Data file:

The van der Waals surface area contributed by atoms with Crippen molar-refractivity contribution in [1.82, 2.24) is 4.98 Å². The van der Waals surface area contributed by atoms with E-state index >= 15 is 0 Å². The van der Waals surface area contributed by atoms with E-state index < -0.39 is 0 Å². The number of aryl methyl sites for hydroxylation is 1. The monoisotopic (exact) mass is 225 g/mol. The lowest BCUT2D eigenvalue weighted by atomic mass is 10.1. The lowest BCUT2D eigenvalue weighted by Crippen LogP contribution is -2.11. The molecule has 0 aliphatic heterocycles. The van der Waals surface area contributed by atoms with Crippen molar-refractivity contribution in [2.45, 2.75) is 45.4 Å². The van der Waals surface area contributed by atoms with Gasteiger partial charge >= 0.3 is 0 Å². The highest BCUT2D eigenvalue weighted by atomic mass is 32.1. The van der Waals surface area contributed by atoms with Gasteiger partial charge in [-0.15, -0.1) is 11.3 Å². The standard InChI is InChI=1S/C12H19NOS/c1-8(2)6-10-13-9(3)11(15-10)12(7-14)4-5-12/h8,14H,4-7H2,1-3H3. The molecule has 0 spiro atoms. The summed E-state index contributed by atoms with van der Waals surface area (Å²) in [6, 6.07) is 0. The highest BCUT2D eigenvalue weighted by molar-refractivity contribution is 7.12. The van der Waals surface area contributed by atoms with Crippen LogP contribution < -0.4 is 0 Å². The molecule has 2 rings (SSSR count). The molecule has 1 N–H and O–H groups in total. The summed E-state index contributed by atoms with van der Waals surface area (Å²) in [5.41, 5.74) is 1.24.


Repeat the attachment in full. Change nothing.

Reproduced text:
The van der Waals surface area contributed by atoms with Crippen molar-refractivity contribution in [1.82, 2.24) is 4.98 Å². The van der Waals surface area contributed by atoms with E-state index >= 15 is 0 Å². The van der Waals surface area contributed by atoms with E-state index < -0.39 is 0 Å². The number of aryl methyl sites for hydroxylation is 1. The monoisotopic (exact) mass is 225 g/mol. The lowest BCUT2D eigenvalue weighted by atomic mass is 10.1. The lowest BCUT2D eigenvalue weighted by Crippen LogP contribution is -2.11. The molecule has 0 aliphatic heterocycles. The van der Waals surface area contributed by atoms with Crippen molar-refractivity contribution in [2.45, 2.75) is 45.4 Å². The van der Waals surface area contributed by atoms with Gasteiger partial charge >= 0.3 is 0 Å². The highest BCUT2D eigenvalue weighted by atomic mass is 32.1. The van der Waals surface area contributed by atoms with Gasteiger partial charge in [-0.15, -0.1) is 11.3 Å². The standard InChI is InChI=1S/C12H19NOS/c1-8(2)6-10-13-9(3)11(15-10)12(7-14)4-5-12/h8,14H,4-7H2,1-3H3. The molecule has 0 spiro atoms. The summed E-state index contributed by atoms with van der Waals surface area (Å²) in [6, 6.07) is 0. The highest BCUT2D eigenvalue weighted by molar-refractivity contribution is 7.12. The van der Waals surface area contributed by atoms with Crippen LogP contribution < -0.4 is 0 Å². The molecule has 2 rings (SSSR count). The molecule has 1 N–H and O–H groups in total. The summed E-state index contributed by atoms with van der Waals surface area (Å²) in [5.41, 5.74) is 1.24.